Skip to main content

Poetry In Emotion

I tried this approach to poetry at Heany Park  Primary School with some Grade 5 students and thought I would share it with you.
When it comes to emotions it’s better to write it out than act it out!
To be able to write about emotions, we first have to acknowledge that we have them. We have to adopt a show don’t tell approach when we look inside to find physical descriptions for the emotions we wish to describe.




Procedure:

• Share the poems provided (below) as models of ‘emotion poems’

• Ask students what they notice about the structure of the poems.

• You may need to point out the noun- verb pattern used extensively in the poems.

• Brainstorm some emotional states such as being happy, lazy, nervous, anxious, crazy etc.

• Invite students to write a poem using the structure of the emotion poems and an emotion of their choice.

• Remind students that their poems should reflect the noun –verb pattern of the earlier poems

• Ask the students to share their poems with a partner without giving the emotion. Can the partner guess what emotion is being described.


Emotion Poems



Bored

I’m bored
Horse yawning
Eye blinking
Time dragging
Sleep craving
Foot twitching
Sigh heaving
Brain bulging
Fly watching
Freckle counting
Fun fading
Hope sinking
Bored

Alan Wright


Embarrassed

I’m embarrassed
Pants wetting
Cheek burning
Step tripping
Food spilling
Banana slipping
Mom dancing
Dad singing
Dog farting
Embarrassed

Alan Wright

Angry

I’m angry
Foot stomping
Door kicking
Wall hitting
Boo throwing
Desk slapping
Drawer slamming
Pencil breaking
Paper tearing
Teeth bearing
Mad

The worst part is,
Can’t you see?
There’s no one else to blame
But me.

Sara Holbrook

Comments

Popular posts from this blog

The Words of Student Poets

Recently I had the special treat of working with Year 7 poets from Brighton Primary School in Adelaide. During the day we closely examined a range of poetic structures and devices and applied them to our writing of poetry.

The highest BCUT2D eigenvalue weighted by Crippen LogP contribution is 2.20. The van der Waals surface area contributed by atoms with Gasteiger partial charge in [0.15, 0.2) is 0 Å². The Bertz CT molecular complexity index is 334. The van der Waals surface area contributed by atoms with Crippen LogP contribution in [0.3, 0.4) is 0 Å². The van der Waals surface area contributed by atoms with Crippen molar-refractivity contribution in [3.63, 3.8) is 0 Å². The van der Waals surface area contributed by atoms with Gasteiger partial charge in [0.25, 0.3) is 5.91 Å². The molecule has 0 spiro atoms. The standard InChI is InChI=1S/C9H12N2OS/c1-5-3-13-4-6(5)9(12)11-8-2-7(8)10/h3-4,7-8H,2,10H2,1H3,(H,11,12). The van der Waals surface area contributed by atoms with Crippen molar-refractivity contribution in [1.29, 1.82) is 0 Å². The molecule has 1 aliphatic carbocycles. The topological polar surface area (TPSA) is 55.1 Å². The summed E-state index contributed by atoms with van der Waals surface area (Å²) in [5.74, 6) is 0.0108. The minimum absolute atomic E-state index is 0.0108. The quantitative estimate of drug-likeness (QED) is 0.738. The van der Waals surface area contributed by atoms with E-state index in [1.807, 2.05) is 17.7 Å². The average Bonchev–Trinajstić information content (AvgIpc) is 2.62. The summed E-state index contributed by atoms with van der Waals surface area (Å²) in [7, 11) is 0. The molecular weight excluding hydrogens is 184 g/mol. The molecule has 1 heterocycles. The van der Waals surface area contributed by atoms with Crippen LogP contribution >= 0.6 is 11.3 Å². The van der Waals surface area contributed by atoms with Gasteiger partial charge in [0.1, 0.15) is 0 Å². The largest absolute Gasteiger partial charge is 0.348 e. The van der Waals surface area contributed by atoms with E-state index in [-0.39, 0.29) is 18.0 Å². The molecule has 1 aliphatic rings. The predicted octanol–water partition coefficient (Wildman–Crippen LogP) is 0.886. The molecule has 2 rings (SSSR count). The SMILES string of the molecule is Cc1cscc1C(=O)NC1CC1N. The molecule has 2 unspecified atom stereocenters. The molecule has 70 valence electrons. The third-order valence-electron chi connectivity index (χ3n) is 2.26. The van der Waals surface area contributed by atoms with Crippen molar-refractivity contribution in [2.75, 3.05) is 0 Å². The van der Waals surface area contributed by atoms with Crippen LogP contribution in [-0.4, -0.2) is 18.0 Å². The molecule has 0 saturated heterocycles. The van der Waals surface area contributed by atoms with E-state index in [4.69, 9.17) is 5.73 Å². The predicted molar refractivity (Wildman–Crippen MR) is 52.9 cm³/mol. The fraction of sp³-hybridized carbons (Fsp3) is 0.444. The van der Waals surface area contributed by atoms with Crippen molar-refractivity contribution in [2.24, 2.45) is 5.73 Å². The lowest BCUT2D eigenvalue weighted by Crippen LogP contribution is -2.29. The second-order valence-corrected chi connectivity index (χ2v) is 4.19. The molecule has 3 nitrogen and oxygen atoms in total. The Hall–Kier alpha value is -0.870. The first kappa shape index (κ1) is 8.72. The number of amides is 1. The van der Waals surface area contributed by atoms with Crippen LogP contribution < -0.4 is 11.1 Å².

With one group I introduced Suzanna Marshak’s  powerful book ‘I Am The Ocean’ to alert these enthusiastic poets to the potential power of writing through a mask and using personification. Another group looked at personification through their connection to things in the world around them. 

Using the poem, ‘I Am These Things And More’ as a model.  Students were challenged to think about these important connections. A particular focus of the writing was to try to incorporate effective use of repetition, line breaks, simile and white space in their composed pieces.
These young poets talked in groups and identified their targets for personification. They rehearsed their opening lines. They rechecked the list of craft moves available to them and then they set about writing t…

Compound Interest POEM

I cannot claim credit for thinking of this idea, but I have had a lot of fun making this poem using compound words. I have used the words to sing the praises of someone special in my life- my wife, Vicki. I invite you to try this simple, yet effective approach to writing poetry. It is a fine example of word play. In this case playing with compound words. Poetry fun to share...



Compound Interest
You are the jingle in my bells The tick in my tock The flash in my light The spring in my time The whirl in my wind The tell in my tale You are the ever in my lasting The ginger in my bread The life in my boat It has to be said








Idioms and Poetry -Name Dropper

The inspiration for this poem came from idioms. In this case, I used idioms involving people's names. My father's generation frequently used such idioms in everyday language. Clearly my exposure to such idiomatic language had an influence. It was fun to play around with these wonderful old terms. Hope you enjoy the word play...

Name Dropper
My Dad knows lots of people I reckon He often tells me Bob’s your uncle But I don’t know any Bob’s
He believes Scott is great He’s always saying Great Scott! He wants to rob Peter to pay Paul and I’m not sure why He thinks Fanny Adams is sweet And someone called Nelly is nervous Last week he told me to run like Billy O How does Billy O run? That’s what I want to know
Dad does a lot of things for a fellow called Pete Sake And he thinks Alec is smart because he’s always saying What a smart Alec he is He thinks Ann is raggedy And Simon is simple Freddie is blind But even he can see Which I find a bit confusing
And somehow Johnny is on the spot And Jack is in a box May…